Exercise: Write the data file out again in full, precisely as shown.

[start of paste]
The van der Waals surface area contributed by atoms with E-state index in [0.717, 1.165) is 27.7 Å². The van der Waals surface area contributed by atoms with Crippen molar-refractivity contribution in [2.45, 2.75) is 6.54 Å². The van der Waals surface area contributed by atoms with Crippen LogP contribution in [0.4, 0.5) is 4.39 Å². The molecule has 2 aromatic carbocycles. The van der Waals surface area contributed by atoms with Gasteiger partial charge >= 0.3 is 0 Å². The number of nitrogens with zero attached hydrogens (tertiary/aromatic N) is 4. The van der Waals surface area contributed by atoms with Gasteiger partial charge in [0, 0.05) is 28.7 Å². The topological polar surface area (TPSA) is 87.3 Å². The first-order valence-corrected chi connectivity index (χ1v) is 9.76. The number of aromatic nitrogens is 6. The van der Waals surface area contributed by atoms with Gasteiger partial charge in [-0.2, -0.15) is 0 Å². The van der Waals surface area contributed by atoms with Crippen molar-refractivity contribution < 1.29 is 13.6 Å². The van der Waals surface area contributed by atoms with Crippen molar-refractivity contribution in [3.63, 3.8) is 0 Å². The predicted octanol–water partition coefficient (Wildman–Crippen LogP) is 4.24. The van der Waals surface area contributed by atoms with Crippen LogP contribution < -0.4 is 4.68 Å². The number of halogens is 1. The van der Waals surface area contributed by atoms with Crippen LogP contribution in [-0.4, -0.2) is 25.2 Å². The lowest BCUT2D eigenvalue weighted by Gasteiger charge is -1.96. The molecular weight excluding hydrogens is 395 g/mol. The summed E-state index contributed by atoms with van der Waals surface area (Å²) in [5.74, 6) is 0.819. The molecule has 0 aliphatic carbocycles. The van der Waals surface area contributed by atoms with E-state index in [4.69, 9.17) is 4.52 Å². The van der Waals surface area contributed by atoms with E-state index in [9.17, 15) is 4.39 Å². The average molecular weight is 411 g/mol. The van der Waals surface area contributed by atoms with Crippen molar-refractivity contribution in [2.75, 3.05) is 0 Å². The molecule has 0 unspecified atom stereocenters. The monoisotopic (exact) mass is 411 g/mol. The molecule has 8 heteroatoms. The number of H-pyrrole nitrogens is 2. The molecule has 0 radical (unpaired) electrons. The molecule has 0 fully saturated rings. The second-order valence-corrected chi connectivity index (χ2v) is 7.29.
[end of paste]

The van der Waals surface area contributed by atoms with E-state index in [0.717, 1.165) is 27.7 Å². The van der Waals surface area contributed by atoms with Crippen molar-refractivity contribution in [2.45, 2.75) is 6.54 Å². The van der Waals surface area contributed by atoms with Crippen LogP contribution in [0.4, 0.5) is 4.39 Å². The molecule has 2 aromatic carbocycles. The van der Waals surface area contributed by atoms with Gasteiger partial charge >= 0.3 is 0 Å². The number of nitrogens with zero attached hydrogens (tertiary/aromatic N) is 4. The van der Waals surface area contributed by atoms with Gasteiger partial charge in [0, 0.05) is 28.7 Å². The topological polar surface area (TPSA) is 87.3 Å². The first-order valence-corrected chi connectivity index (χ1v) is 9.76. The number of aromatic nitrogens is 6. The van der Waals surface area contributed by atoms with Gasteiger partial charge in [-0.2, -0.15) is 0 Å². The van der Waals surface area contributed by atoms with Crippen molar-refractivity contribution < 1.29 is 13.6 Å². The van der Waals surface area contributed by atoms with Crippen molar-refractivity contribution in [3.63, 3.8) is 0 Å². The predicted octanol–water partition coefficient (Wildman–Crippen LogP) is 4.24. The van der Waals surface area contributed by atoms with Crippen LogP contribution < -0.4 is 4.68 Å². The number of halogens is 1. The van der Waals surface area contributed by atoms with Crippen LogP contribution in [-0.4, -0.2) is 25.2 Å². The lowest BCUT2D eigenvalue weighted by Gasteiger charge is -1.96. The molecular weight excluding hydrogens is 395 g/mol. The summed E-state index contributed by atoms with van der Waals surface area (Å²) in [5.74, 6) is 0.819. The molecule has 0 aliphatic carbocycles. The van der Waals surface area contributed by atoms with E-state index in [4.69, 9.17) is 4.52 Å². The van der Waals surface area contributed by atoms with E-state index in [9.17, 15) is 4.39 Å². The average molecular weight is 411 g/mol. The van der Waals surface area contributed by atoms with Crippen molar-refractivity contribution in [2.75, 3.05) is 0 Å². The molecule has 0 unspecified atom stereocenters. The monoisotopic (exact) mass is 411 g/mol. The molecule has 8 heteroatoms. The number of H-pyrrole nitrogens is 2. The molecule has 0 radical (unpaired) electrons. The molecule has 0 fully saturated rings. The second-order valence-corrected chi connectivity index (χ2v) is 7.29.